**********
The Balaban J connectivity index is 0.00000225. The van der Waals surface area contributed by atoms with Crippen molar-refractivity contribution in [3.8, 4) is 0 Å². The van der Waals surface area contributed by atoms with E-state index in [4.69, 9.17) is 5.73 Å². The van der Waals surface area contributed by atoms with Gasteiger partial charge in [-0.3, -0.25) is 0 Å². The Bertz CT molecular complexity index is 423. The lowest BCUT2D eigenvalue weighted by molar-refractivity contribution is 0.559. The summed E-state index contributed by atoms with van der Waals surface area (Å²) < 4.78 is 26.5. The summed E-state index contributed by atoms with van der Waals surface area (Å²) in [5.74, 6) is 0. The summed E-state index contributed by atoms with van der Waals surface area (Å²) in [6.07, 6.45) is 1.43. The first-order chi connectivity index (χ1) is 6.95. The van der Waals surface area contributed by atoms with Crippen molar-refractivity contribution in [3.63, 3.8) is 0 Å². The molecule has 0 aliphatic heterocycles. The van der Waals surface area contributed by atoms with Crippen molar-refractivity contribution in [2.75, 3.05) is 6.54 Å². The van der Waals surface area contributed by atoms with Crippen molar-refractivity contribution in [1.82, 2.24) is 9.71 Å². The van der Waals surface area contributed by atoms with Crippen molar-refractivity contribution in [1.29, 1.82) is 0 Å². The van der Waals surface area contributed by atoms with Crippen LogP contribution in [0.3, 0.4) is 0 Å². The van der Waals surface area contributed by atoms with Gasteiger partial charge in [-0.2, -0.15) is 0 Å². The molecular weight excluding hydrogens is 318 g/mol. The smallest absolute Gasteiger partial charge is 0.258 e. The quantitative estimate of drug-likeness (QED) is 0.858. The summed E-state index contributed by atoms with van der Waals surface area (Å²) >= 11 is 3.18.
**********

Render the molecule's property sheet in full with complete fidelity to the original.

The Balaban J connectivity index is 0.00000225. The van der Waals surface area contributed by atoms with Crippen molar-refractivity contribution in [3.8, 4) is 0 Å². The van der Waals surface area contributed by atoms with E-state index in [4.69, 9.17) is 5.73 Å². The van der Waals surface area contributed by atoms with Gasteiger partial charge in [-0.3, -0.25) is 0 Å². The Bertz CT molecular complexity index is 423. The lowest BCUT2D eigenvalue weighted by molar-refractivity contribution is 0.559. The summed E-state index contributed by atoms with van der Waals surface area (Å²) < 4.78 is 26.5. The summed E-state index contributed by atoms with van der Waals surface area (Å²) in [5.74, 6) is 0. The summed E-state index contributed by atoms with van der Waals surface area (Å²) in [6.07, 6.45) is 1.43. The first-order chi connectivity index (χ1) is 6.95. The van der Waals surface area contributed by atoms with Crippen molar-refractivity contribution in [3.63, 3.8) is 0 Å². The molecule has 0 aliphatic heterocycles. The van der Waals surface area contributed by atoms with Crippen molar-refractivity contribution in [2.75, 3.05) is 6.54 Å². The van der Waals surface area contributed by atoms with Crippen molar-refractivity contribution in [1.82, 2.24) is 9.71 Å². The van der Waals surface area contributed by atoms with Crippen molar-refractivity contribution in [1.29, 1.82) is 0 Å². The van der Waals surface area contributed by atoms with Crippen LogP contribution in [0.3, 0.4) is 0 Å². The van der Waals surface area contributed by atoms with Gasteiger partial charge in [-0.2, -0.15) is 0 Å². The molecular weight excluding hydrogens is 318 g/mol. The smallest absolute Gasteiger partial charge is 0.258 e. The quantitative estimate of drug-likeness (QED) is 0.858. The summed E-state index contributed by atoms with van der Waals surface area (Å²) >= 11 is 3.18.